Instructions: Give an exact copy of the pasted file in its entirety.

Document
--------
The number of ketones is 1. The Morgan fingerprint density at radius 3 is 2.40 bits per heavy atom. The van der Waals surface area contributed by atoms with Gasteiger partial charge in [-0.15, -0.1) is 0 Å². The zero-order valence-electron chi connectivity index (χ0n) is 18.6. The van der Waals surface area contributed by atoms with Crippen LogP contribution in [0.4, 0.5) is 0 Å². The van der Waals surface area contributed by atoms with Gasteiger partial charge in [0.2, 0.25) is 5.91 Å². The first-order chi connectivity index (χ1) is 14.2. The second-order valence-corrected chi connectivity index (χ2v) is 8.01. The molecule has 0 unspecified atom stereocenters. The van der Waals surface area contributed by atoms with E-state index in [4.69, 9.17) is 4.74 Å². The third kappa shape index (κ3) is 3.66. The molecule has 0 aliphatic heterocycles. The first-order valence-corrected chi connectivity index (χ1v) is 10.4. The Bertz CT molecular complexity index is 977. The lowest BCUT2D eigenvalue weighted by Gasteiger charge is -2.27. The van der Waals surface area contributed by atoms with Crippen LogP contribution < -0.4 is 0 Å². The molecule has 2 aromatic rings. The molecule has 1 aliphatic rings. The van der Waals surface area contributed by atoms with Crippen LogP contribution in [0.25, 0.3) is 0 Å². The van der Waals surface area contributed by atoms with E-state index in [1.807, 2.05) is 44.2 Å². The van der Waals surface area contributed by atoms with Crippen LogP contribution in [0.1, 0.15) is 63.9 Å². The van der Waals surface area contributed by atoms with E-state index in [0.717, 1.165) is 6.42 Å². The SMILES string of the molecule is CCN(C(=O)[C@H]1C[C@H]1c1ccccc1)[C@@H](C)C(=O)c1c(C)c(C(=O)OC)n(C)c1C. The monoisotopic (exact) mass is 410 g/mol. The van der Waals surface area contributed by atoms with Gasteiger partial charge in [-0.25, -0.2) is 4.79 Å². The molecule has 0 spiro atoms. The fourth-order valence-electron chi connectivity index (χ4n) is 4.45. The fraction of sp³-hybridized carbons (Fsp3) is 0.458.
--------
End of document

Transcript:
The number of ketones is 1. The Morgan fingerprint density at radius 3 is 2.40 bits per heavy atom. The van der Waals surface area contributed by atoms with Gasteiger partial charge in [-0.15, -0.1) is 0 Å². The zero-order valence-electron chi connectivity index (χ0n) is 18.6. The van der Waals surface area contributed by atoms with Crippen LogP contribution in [0.4, 0.5) is 0 Å². The van der Waals surface area contributed by atoms with Gasteiger partial charge in [0.2, 0.25) is 5.91 Å². The first-order chi connectivity index (χ1) is 14.2. The second-order valence-corrected chi connectivity index (χ2v) is 8.01. The molecule has 0 unspecified atom stereocenters. The van der Waals surface area contributed by atoms with E-state index in [4.69, 9.17) is 4.74 Å². The third kappa shape index (κ3) is 3.66. The molecule has 0 aliphatic heterocycles. The first-order valence-corrected chi connectivity index (χ1v) is 10.4. The Bertz CT molecular complexity index is 977. The lowest BCUT2D eigenvalue weighted by Gasteiger charge is -2.27. The van der Waals surface area contributed by atoms with Crippen LogP contribution < -0.4 is 0 Å². The molecule has 2 aromatic rings. The molecule has 1 aliphatic rings. The van der Waals surface area contributed by atoms with Crippen LogP contribution in [0.25, 0.3) is 0 Å². The van der Waals surface area contributed by atoms with E-state index in [1.807, 2.05) is 44.2 Å². The van der Waals surface area contributed by atoms with Crippen LogP contribution in [0.1, 0.15) is 63.9 Å². The van der Waals surface area contributed by atoms with E-state index in [0.717, 1.165) is 6.42 Å². The SMILES string of the molecule is CCN(C(=O)[C@H]1C[C@H]1c1ccccc1)[C@@H](C)C(=O)c1c(C)c(C(=O)OC)n(C)c1C. The monoisotopic (exact) mass is 410 g/mol. The van der Waals surface area contributed by atoms with Gasteiger partial charge in [-0.25, -0.2) is 4.79 Å². The molecule has 0 spiro atoms. The fourth-order valence-electron chi connectivity index (χ4n) is 4.45. The fraction of sp³-hybridized carbons (Fsp3) is 0.458.